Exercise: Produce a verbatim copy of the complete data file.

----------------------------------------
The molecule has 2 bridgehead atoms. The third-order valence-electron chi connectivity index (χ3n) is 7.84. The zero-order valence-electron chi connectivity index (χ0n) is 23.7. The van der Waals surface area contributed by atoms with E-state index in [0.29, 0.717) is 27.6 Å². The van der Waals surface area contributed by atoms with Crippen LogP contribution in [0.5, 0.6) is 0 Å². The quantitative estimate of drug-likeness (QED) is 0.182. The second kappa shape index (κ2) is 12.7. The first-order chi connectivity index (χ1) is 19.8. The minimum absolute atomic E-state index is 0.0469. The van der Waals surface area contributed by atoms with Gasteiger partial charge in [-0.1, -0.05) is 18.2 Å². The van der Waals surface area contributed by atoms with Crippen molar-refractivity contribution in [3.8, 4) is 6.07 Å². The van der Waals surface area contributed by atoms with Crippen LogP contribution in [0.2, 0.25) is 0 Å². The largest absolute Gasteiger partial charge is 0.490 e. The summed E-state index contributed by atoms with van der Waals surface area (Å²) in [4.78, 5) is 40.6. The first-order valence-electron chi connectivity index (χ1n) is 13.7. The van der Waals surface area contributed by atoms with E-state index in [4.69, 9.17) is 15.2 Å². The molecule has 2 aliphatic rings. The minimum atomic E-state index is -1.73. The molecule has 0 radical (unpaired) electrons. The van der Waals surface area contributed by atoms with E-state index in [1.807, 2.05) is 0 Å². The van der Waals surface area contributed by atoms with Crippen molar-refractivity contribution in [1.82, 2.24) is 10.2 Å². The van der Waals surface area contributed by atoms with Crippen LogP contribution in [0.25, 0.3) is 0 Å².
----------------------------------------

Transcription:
The molecule has 2 bridgehead atoms. The third-order valence-electron chi connectivity index (χ3n) is 7.84. The zero-order valence-electron chi connectivity index (χ0n) is 23.7. The van der Waals surface area contributed by atoms with E-state index in [0.29, 0.717) is 27.6 Å². The van der Waals surface area contributed by atoms with Crippen LogP contribution in [0.5, 0.6) is 0 Å². The quantitative estimate of drug-likeness (QED) is 0.182. The second kappa shape index (κ2) is 12.7. The first-order chi connectivity index (χ1) is 19.8. The minimum absolute atomic E-state index is 0.0469. The van der Waals surface area contributed by atoms with Gasteiger partial charge in [-0.1, -0.05) is 18.2 Å². The van der Waals surface area contributed by atoms with Crippen molar-refractivity contribution in [3.8, 4) is 6.07 Å². The van der Waals surface area contributed by atoms with Crippen LogP contribution in [0.2, 0.25) is 0 Å². The largest absolute Gasteiger partial charge is 0.490 e. The summed E-state index contributed by atoms with van der Waals surface area (Å²) in [4.78, 5) is 40.6. The first-order valence-electron chi connectivity index (χ1n) is 13.7. The van der Waals surface area contributed by atoms with E-state index in [4.69, 9.17) is 15.2 Å². The molecule has 2 aliphatic rings. The minimum atomic E-state index is -1.73. The molecule has 0 radical (unpaired) electrons. The van der Waals surface area contributed by atoms with E-state index in [1.807, 2.05) is 0 Å². The van der Waals surface area contributed by atoms with Crippen molar-refractivity contribution in [1.82, 2.24) is 10.2 Å². The van der Waals surface area contributed by atoms with Crippen LogP contribution in [0.25, 0.3) is 0 Å².